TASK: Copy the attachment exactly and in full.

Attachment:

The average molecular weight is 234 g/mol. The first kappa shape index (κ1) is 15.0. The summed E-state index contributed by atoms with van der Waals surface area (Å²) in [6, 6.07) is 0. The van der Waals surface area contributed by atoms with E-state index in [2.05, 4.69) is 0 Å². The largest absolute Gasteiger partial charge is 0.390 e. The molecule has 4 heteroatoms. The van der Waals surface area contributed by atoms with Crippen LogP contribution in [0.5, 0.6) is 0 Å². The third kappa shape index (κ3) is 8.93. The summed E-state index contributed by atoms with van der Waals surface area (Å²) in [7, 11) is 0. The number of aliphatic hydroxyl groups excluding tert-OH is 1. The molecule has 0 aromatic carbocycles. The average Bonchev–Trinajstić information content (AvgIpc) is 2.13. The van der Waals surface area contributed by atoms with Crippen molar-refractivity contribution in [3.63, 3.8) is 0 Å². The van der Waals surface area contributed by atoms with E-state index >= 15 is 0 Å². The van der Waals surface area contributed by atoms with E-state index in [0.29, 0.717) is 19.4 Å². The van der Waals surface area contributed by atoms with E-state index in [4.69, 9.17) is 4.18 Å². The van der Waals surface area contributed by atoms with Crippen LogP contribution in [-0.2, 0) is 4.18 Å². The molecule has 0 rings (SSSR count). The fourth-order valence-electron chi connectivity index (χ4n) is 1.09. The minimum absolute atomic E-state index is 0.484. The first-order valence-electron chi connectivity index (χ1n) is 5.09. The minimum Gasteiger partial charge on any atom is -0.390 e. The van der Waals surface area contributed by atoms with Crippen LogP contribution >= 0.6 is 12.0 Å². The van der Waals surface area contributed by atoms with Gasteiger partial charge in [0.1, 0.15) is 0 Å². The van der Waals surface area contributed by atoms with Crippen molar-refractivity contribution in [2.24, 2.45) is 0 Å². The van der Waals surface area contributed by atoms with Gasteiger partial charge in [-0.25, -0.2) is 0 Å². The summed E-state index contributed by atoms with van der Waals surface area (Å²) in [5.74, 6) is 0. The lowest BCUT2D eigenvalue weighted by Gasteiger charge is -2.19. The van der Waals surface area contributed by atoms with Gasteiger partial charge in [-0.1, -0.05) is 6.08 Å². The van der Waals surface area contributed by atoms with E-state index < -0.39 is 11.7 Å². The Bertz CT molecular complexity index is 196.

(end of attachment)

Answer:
The average molecular weight is 234 g/mol. The first kappa shape index (κ1) is 15.0. The summed E-state index contributed by atoms with van der Waals surface area (Å²) in [6, 6.07) is 0. The van der Waals surface area contributed by atoms with E-state index in [2.05, 4.69) is 0 Å². The largest absolute Gasteiger partial charge is 0.390 e. The molecule has 4 heteroatoms. The van der Waals surface area contributed by atoms with Crippen LogP contribution in [0.5, 0.6) is 0 Å². The third kappa shape index (κ3) is 8.93. The summed E-state index contributed by atoms with van der Waals surface area (Å²) in [7, 11) is 0. The number of aliphatic hydroxyl groups excluding tert-OH is 1. The molecule has 0 aromatic carbocycles. The average Bonchev–Trinajstić information content (AvgIpc) is 2.13. The van der Waals surface area contributed by atoms with Crippen molar-refractivity contribution in [3.63, 3.8) is 0 Å². The van der Waals surface area contributed by atoms with E-state index >= 15 is 0 Å². The van der Waals surface area contributed by atoms with E-state index in [0.29, 0.717) is 19.4 Å². The van der Waals surface area contributed by atoms with E-state index in [4.69, 9.17) is 4.18 Å². The van der Waals surface area contributed by atoms with Crippen LogP contribution in [-0.2, 0) is 4.18 Å². The molecule has 0 rings (SSSR count). The fourth-order valence-electron chi connectivity index (χ4n) is 1.09. The minimum absolute atomic E-state index is 0.484. The first-order valence-electron chi connectivity index (χ1n) is 5.09. The minimum Gasteiger partial charge on any atom is -0.390 e. The van der Waals surface area contributed by atoms with Crippen LogP contribution >= 0.6 is 12.0 Å². The van der Waals surface area contributed by atoms with Gasteiger partial charge in [0.1, 0.15) is 0 Å². The van der Waals surface area contributed by atoms with Crippen molar-refractivity contribution in [2.24, 2.45) is 0 Å². The van der Waals surface area contributed by atoms with Gasteiger partial charge in [-0.25, -0.2) is 0 Å². The summed E-state index contributed by atoms with van der Waals surface area (Å²) in [5.74, 6) is 0. The lowest BCUT2D eigenvalue weighted by Gasteiger charge is -2.19. The van der Waals surface area contributed by atoms with Gasteiger partial charge in [-0.1, -0.05) is 6.08 Å². The van der Waals surface area contributed by atoms with E-state index < -0.39 is 11.7 Å². The Bertz CT molecular complexity index is 196.